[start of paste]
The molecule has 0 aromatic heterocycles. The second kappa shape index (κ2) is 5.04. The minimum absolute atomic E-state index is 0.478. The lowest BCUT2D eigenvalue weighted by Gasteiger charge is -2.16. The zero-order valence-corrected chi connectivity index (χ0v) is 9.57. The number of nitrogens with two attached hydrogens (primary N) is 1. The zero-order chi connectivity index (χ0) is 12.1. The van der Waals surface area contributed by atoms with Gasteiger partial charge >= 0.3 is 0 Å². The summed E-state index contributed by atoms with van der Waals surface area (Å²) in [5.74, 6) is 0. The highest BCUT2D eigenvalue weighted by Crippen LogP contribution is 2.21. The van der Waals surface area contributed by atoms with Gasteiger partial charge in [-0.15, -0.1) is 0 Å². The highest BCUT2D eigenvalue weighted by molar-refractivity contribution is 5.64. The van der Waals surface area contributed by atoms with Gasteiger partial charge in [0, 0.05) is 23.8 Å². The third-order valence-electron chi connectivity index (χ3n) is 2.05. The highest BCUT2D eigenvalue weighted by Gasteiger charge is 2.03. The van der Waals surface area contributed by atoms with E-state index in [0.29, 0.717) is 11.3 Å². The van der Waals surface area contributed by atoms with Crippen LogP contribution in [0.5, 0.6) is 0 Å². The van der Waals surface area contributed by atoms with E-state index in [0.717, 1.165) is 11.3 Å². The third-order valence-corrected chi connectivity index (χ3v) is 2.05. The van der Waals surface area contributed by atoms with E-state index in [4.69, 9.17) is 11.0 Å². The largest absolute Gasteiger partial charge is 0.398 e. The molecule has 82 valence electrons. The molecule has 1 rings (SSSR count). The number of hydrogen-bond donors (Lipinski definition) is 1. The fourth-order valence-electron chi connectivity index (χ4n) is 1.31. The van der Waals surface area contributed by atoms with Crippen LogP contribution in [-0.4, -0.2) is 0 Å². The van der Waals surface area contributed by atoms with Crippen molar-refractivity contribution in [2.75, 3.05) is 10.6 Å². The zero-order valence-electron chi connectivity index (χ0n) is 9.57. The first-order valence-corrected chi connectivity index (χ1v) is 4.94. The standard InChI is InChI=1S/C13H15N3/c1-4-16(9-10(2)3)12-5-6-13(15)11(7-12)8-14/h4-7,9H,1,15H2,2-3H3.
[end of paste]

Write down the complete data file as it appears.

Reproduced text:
The molecule has 0 aromatic heterocycles. The second kappa shape index (κ2) is 5.04. The minimum absolute atomic E-state index is 0.478. The lowest BCUT2D eigenvalue weighted by Gasteiger charge is -2.16. The zero-order valence-corrected chi connectivity index (χ0v) is 9.57. The number of nitrogens with two attached hydrogens (primary N) is 1. The zero-order chi connectivity index (χ0) is 12.1. The van der Waals surface area contributed by atoms with Gasteiger partial charge >= 0.3 is 0 Å². The summed E-state index contributed by atoms with van der Waals surface area (Å²) in [5.74, 6) is 0. The highest BCUT2D eigenvalue weighted by Crippen LogP contribution is 2.21. The van der Waals surface area contributed by atoms with Gasteiger partial charge in [-0.15, -0.1) is 0 Å². The highest BCUT2D eigenvalue weighted by molar-refractivity contribution is 5.64. The van der Waals surface area contributed by atoms with Gasteiger partial charge in [0, 0.05) is 23.8 Å². The third-order valence-electron chi connectivity index (χ3n) is 2.05. The highest BCUT2D eigenvalue weighted by Gasteiger charge is 2.03. The van der Waals surface area contributed by atoms with E-state index in [0.29, 0.717) is 11.3 Å². The van der Waals surface area contributed by atoms with Crippen LogP contribution in [0.5, 0.6) is 0 Å². The van der Waals surface area contributed by atoms with E-state index in [0.717, 1.165) is 11.3 Å². The third-order valence-corrected chi connectivity index (χ3v) is 2.05. The van der Waals surface area contributed by atoms with E-state index in [4.69, 9.17) is 11.0 Å². The largest absolute Gasteiger partial charge is 0.398 e. The molecule has 82 valence electrons. The molecule has 1 rings (SSSR count). The number of hydrogen-bond donors (Lipinski definition) is 1. The fourth-order valence-electron chi connectivity index (χ4n) is 1.31. The van der Waals surface area contributed by atoms with Crippen LogP contribution in [-0.4, -0.2) is 0 Å². The van der Waals surface area contributed by atoms with Crippen molar-refractivity contribution in [2.75, 3.05) is 10.6 Å². The zero-order valence-electron chi connectivity index (χ0n) is 9.57. The first-order valence-corrected chi connectivity index (χ1v) is 4.94. The standard InChI is InChI=1S/C13H15N3/c1-4-16(9-10(2)3)12-5-6-13(15)11(7-12)8-14/h4-7,9H,1,15H2,2-3H3.